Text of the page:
In 1959 the Air Force awarded contracts to Hickock for Tektronix Type 545 scopes, an order which involved both Hickock and Lavoie. A Tektronix field engineer who got a peek at a preproduction model reported that what he had seen was not even an original, but a modified Tektronix scope, which had been disassembled, rearranged internally and put back together again.

When Tektronix learned of the 545 contract, they contacted Hickock immediately warning that if they built the instruments they would be infringing upon Tektronix patents. The government asked Tektronix to license to Hickock the use of Tektronix' patents which Tektronix refused.

Previously, Bill Webber got a call from the order department about an order from a small company in Caledonia who was a subcontractor for Hickock for two plug-in amplifiers. Bill Webber told Frank Hood and another engineer, Jack Day, to ship the units but drill some holes in the chassis and take pictures of it and document it thoroughly, so we can clearly identify it. Dubbed "D-holes," the bogus holes had no meaning whatsoever in either the physical construction or the electrical performance of the equipment. Those holes showed up in the instruction manual that the Signal Corps was given and you could almost read the patent notice that Tektronix silkscreened on the chassis.  The Air Force was even less subtle as they plagiarized the Tektronix manual except they skipped a single paragraph.

Conversations with Hickock, Jetronics, and Lavoie ate up months and by 1960 the company had exhausted any hope of a settlement with its competitors. In January 1961 Tektronix retained the firm of Watson, Cole, Grindle and Watson to pursue the case against the government. Suit was filed the following month where Tektronix alleged that the government had given other firms contracts whose specifications were for the manufacture of Tektronix Type 535 and 545 oscilloscopes. The instruments contained circuits invented by Dick Ropiequet, Bill Polits, and John Kobbe including the sweep generator, resistance-wire tube, and the distributed-amplifier termination and unblanking circuit.

Between filing suit in February 1961 and the opening of the actual trial in February of 1965, years of legal maneuvers consumed a small fortune in legal fees. Adding to the complexity of the case was a countersuit, brought by Lavoie against Tektronix seeking to win the right to produce Tektronix Type 545A oscilloscope which proved unsuccessful.

Soon after Tektronix had filed its lawsuit, the U.S. government tried to derail the entire process by filing a counterclaim against Tektronix, alleging that Tektronix had infringed upon two government patents. The government's counter-claim was the first time the U.S. government had ever accused any of its citizens of infringing its patents. The government counter-claim took valuable time but within the year the the Court had dismissed the government's claim.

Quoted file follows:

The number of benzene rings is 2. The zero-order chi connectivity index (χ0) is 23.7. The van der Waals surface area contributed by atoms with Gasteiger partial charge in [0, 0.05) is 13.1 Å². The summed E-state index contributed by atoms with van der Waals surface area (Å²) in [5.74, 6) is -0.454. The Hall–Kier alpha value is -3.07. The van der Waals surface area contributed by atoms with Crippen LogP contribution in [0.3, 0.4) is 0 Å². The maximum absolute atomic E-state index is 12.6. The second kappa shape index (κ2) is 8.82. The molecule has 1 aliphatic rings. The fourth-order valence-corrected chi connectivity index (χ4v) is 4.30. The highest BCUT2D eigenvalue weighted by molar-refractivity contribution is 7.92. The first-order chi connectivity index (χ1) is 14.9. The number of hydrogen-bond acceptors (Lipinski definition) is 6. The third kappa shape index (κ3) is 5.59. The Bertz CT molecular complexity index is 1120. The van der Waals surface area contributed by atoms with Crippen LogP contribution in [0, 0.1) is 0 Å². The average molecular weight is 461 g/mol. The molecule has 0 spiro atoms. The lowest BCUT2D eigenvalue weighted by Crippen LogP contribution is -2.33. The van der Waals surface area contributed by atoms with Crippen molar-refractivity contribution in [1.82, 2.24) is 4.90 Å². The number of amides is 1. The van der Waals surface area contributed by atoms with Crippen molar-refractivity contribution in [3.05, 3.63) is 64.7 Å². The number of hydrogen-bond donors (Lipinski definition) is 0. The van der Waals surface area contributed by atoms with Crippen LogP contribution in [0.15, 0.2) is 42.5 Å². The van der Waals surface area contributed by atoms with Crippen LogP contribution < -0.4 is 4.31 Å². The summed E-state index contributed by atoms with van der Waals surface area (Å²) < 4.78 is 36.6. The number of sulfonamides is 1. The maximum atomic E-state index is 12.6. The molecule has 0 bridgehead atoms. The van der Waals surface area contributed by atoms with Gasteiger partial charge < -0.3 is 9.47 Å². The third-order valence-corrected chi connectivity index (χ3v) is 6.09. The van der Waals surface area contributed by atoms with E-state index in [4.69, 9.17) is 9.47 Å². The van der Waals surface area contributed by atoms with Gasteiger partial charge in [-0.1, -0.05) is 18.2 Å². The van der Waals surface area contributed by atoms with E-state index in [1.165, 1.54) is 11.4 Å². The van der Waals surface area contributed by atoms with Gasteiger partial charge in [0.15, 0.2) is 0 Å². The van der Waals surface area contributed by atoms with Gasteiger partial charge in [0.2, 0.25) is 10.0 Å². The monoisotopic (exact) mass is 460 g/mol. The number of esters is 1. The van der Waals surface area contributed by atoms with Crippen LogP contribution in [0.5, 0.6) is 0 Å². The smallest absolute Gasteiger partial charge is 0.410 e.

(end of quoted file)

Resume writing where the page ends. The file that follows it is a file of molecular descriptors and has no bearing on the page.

This February 5, 1965 issue of TekWeek describes the 39 boxes of documentation sent for the trial.  In addition, the company screened Frank Hood's film The Oscilloscope Draws a Graph in order to make the Court familiar with the workings of an oscilloscope.

The trial ended on March 4, 1966 after which the U.S. Court of Claims Commissioner indicated he would require up to a year to study the case before making his final judgment. It took until May, 1970, before the Commissioner ruled in favor of Tektronix. All eight of Tektronix' patent claims were ruled to be valid and infringed, which entitled Tektronix to recover reasonable and entire compensation for the unauthorized use by the government of its patented inventions.

The trial judge's recommendations were submitted to the Court of Claims in September 1970 for adoption and the case entered the accounting phase to determine the amount of compensation. In September 1975, Tektronix received judgment from the Court of Claims that the company was entitled to $7,381,174 in compensation, penalties, and awards. The 1975 judgment did not stand and the Court of Claims determined in March of 1977 that Tektronix was entitled to a royalty of 10% on the infringing procurement, plus damages, which brought compensation to just over $4 million. The final award took two more years, but in 1979, almost eighteen years after Tektronix filed suit against the U.S. government and three secondary defendants, Tektronix vs. the U.S. et al came to an end.

We have both a Tektronix Type 545 and  Jetronic MX-2330A/G Oscilloscope on exhibit at the museum.  Note the two scopes have different plug-ins but are otherwise identical.